Yet by June of 2020, with the first wave of the virus still washing over the country, Tyson had already reinstated its policy of penalizing workers for staying home sick.
Does Tyson see its profits at risk?
Now here we are in a Delta-fueled fourth COVID wave, and in states with low vaccination rates, it’s proving worse than the third. Like many employers offering low-paying, high-risk work under these conditions, Tyson is having trouble keeping staff. The company’s CEO blames viral mutation for its hiring woes, saying recently, “We were on a good trajectory and then the Delta variant showed up.”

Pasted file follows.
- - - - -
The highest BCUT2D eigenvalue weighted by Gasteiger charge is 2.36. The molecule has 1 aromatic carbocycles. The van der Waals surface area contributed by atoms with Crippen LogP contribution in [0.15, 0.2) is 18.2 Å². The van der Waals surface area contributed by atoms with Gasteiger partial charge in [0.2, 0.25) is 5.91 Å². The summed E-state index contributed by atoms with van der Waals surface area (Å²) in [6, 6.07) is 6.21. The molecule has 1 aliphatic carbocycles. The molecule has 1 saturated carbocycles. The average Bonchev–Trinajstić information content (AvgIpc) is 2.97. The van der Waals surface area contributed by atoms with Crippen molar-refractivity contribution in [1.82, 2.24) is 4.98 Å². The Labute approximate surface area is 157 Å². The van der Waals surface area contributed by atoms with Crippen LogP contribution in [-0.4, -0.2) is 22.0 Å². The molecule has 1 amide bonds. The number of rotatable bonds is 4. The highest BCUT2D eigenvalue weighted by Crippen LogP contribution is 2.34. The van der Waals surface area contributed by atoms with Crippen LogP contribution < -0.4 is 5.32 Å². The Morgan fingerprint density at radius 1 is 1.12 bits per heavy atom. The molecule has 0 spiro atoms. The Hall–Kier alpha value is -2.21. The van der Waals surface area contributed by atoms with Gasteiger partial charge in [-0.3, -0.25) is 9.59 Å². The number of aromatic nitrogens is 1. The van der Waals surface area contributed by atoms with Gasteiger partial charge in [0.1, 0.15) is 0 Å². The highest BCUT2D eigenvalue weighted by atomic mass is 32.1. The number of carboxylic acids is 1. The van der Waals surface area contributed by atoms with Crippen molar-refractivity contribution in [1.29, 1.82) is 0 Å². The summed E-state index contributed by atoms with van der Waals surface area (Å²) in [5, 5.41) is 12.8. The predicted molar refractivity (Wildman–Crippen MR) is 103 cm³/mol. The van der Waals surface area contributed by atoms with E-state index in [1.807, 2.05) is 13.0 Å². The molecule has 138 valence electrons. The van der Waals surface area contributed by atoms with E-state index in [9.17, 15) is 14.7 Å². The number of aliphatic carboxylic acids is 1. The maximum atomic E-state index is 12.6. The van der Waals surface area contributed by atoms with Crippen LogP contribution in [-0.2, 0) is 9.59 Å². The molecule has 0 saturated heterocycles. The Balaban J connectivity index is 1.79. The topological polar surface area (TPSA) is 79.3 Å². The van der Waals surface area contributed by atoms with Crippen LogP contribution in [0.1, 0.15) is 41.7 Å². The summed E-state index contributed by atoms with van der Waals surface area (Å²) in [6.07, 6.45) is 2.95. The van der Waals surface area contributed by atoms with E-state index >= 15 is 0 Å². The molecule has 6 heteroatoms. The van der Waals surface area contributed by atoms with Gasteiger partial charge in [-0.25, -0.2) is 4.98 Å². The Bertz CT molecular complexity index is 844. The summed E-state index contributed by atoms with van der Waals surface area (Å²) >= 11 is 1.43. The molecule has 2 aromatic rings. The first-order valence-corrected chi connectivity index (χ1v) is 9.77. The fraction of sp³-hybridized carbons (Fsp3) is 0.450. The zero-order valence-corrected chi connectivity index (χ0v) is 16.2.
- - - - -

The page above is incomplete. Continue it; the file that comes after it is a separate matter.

But really, who can blame people for not wanting to work shoulder-to-shoulder, during yet another viral surge, for a company that has already seen so many COVID cases and deaths among its employees?
Still, rising COVID rates in communities where it operates are bad for business. And even though Tyson’s third-quarter profits were up 42 percent over last year, it’s never enough. Moreover, the company may see a recent merger among two competitors in the (already hyper-consolidated) chicken market as a challenge. It’s hard to see Tyson’s vaccination pledge as anything but a cynical effort to protect the company’s bottom line. Staving off future losses in the form of worker sickness and death seems to be the real reason for Tyson’s new interest in limiting the impact of a disease it has previously allowed to spread like wildfire in its facilities.